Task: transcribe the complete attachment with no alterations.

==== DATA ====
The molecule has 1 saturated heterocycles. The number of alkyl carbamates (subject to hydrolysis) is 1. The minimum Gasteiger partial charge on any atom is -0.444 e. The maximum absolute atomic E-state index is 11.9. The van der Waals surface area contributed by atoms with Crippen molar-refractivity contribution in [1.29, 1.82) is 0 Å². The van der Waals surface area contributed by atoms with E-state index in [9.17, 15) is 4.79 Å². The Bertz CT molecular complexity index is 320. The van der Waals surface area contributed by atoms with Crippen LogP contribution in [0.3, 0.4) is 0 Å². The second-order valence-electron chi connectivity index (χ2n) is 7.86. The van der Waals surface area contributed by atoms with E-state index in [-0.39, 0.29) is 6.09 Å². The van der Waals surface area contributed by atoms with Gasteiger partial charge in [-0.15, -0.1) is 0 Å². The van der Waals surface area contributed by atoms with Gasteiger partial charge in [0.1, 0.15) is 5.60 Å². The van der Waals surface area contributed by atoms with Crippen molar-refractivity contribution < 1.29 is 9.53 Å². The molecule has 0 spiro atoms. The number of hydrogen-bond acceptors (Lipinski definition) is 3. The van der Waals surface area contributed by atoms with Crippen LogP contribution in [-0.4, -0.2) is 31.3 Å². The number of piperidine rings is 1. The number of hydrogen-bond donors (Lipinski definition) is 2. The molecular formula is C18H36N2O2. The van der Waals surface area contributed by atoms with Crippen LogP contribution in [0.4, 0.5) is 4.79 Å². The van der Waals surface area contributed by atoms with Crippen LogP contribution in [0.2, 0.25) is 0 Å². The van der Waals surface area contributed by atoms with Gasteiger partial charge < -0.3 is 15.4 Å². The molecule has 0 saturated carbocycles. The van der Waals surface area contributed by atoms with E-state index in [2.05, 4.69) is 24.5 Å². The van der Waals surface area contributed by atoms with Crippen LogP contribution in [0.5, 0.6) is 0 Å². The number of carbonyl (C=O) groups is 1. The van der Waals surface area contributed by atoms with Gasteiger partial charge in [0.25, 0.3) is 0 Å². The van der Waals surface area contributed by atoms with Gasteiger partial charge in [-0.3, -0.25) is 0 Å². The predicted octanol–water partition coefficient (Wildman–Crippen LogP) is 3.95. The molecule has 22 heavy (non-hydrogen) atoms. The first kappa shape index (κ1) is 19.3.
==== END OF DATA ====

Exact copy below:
The molecule has 1 saturated heterocycles. The number of alkyl carbamates (subject to hydrolysis) is 1. The minimum Gasteiger partial charge on any atom is -0.444 e. The maximum absolute atomic E-state index is 11.9. The van der Waals surface area contributed by atoms with Crippen molar-refractivity contribution in [1.29, 1.82) is 0 Å². The van der Waals surface area contributed by atoms with E-state index in [9.17, 15) is 4.79 Å². The Bertz CT molecular complexity index is 320. The van der Waals surface area contributed by atoms with Crippen LogP contribution in [0.3, 0.4) is 0 Å². The second-order valence-electron chi connectivity index (χ2n) is 7.86. The van der Waals surface area contributed by atoms with E-state index in [-0.39, 0.29) is 6.09 Å². The van der Waals surface area contributed by atoms with Gasteiger partial charge in [-0.15, -0.1) is 0 Å². The van der Waals surface area contributed by atoms with Gasteiger partial charge in [0.1, 0.15) is 5.60 Å². The van der Waals surface area contributed by atoms with Crippen molar-refractivity contribution < 1.29 is 9.53 Å². The molecule has 0 spiro atoms. The number of hydrogen-bond acceptors (Lipinski definition) is 3. The van der Waals surface area contributed by atoms with Crippen LogP contribution in [-0.4, -0.2) is 31.3 Å². The number of piperidine rings is 1. The number of hydrogen-bond donors (Lipinski definition) is 2. The molecular formula is C18H36N2O2. The van der Waals surface area contributed by atoms with Crippen LogP contribution in [0.4, 0.5) is 4.79 Å². The van der Waals surface area contributed by atoms with Crippen LogP contribution in [0.2, 0.25) is 0 Å². The van der Waals surface area contributed by atoms with Gasteiger partial charge < -0.3 is 15.4 Å². The molecule has 0 saturated carbocycles. The van der Waals surface area contributed by atoms with E-state index in [2.05, 4.69) is 24.5 Å². The van der Waals surface area contributed by atoms with Crippen LogP contribution in [0.5, 0.6) is 0 Å². The number of carbonyl (C=O) groups is 1. The van der Waals surface area contributed by atoms with Gasteiger partial charge in [0.25, 0.3) is 0 Å². The van der Waals surface area contributed by atoms with Gasteiger partial charge in [-0.3, -0.25) is 0 Å². The predicted octanol–water partition coefficient (Wildman–Crippen LogP) is 3.95. The molecule has 22 heavy (non-hydrogen) atoms. The first kappa shape index (κ1) is 19.3.